Bahron the warrior is fighting Kogando the pirate. Kogando has higher initiative, meaning he attacks first. His base AV is (13+14+12)/5 = 8, plus 4 from his sabers talent makes an AT of 12. He rolls an 7, landing a hit. Bahron tries to parry. His base PV is (10+13+15)/5 = 8, plus 3 from his swords skill makes 11. Swords and sabers do not have AV/PV modifiers, but Bahron is wearing a chain mail shirt with an encumbrance of 3, this is modified by -2 by the sword skill to be an EEC of 1, which lowers his PV by 1 to a PA of 10. He rolls a 11, failing to parry the blow.
Kogando is using a saber with a HP value of D6+3. He rolls a 4, doing 7 HP. Bahron's chain mail shirt has an armor rating of 3, meaning Kogando's hit does 7-3 = 4 damage points, which are subtracted from Bahron's vitality points.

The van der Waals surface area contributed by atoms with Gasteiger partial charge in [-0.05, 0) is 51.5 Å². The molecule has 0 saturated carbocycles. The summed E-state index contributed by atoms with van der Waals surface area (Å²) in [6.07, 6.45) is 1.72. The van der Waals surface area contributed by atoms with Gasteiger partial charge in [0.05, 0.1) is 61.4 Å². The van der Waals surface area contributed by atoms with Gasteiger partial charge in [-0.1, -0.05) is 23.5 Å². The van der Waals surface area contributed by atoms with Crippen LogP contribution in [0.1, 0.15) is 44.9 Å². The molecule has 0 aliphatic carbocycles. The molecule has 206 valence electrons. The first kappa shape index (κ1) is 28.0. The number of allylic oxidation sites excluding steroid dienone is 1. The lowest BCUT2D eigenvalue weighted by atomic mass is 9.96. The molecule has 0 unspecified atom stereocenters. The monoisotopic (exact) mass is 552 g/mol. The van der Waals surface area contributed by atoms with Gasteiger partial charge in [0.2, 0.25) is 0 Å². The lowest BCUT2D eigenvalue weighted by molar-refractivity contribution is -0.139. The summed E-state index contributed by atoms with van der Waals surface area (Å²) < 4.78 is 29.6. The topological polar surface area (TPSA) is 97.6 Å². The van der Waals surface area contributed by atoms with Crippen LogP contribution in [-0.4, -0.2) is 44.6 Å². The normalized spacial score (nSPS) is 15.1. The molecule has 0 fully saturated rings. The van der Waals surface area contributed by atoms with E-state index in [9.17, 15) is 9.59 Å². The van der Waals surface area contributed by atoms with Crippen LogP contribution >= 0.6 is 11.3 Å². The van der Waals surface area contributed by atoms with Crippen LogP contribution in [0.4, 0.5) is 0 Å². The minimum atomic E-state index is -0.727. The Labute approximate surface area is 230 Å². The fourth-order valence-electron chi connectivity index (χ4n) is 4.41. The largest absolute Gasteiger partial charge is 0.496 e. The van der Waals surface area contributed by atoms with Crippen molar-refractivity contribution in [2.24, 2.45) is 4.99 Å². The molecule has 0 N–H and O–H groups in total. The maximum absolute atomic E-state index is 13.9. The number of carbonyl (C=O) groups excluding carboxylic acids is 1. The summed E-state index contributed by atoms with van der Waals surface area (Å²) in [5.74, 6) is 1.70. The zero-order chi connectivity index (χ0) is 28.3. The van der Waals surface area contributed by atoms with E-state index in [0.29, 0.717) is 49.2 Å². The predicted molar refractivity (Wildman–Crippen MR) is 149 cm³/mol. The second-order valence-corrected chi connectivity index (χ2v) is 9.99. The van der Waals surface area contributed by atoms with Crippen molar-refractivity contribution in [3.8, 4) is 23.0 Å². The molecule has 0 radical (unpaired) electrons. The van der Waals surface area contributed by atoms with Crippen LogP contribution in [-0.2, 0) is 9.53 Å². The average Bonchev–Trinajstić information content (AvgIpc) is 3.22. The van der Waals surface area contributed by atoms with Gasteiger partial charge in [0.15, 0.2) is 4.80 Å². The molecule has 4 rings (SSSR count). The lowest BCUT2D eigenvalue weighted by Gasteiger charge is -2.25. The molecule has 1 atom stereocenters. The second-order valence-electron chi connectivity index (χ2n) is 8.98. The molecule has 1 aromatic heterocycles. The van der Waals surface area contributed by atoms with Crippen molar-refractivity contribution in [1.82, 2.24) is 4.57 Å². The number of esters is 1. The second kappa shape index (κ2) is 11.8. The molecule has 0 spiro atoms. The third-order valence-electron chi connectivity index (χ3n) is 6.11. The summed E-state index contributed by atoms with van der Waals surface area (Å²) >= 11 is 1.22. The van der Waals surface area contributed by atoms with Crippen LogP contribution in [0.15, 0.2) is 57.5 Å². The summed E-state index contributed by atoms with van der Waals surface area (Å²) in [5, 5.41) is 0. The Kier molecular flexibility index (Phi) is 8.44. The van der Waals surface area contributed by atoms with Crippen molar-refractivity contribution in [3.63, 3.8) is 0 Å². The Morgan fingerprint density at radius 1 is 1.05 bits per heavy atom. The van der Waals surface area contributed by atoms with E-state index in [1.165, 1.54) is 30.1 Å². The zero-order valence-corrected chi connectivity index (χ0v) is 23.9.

Rules – Progress
TDE measures progress in experience, which in turn transform into adventure points. Adventure Points can be directly invested into talents, attributes, spell prowess, vitality, astral energy, endurance and in getting rid of existing disadvantages. Normally, only talents and spell prowess increase, with attributes increasing very rarely, mostly due to a prohibitive high cost.
Talents can be learned from any value, including negative ones, as having a score in a talent implies basic knowledge in it. Increasing known talents starts out costing relatively few adventure points but becomes harder as the talent becomes higher, costing more and more AP. Learning a new talent requires a teacher or direct experience in being forced to use it (sink or swim scenarios).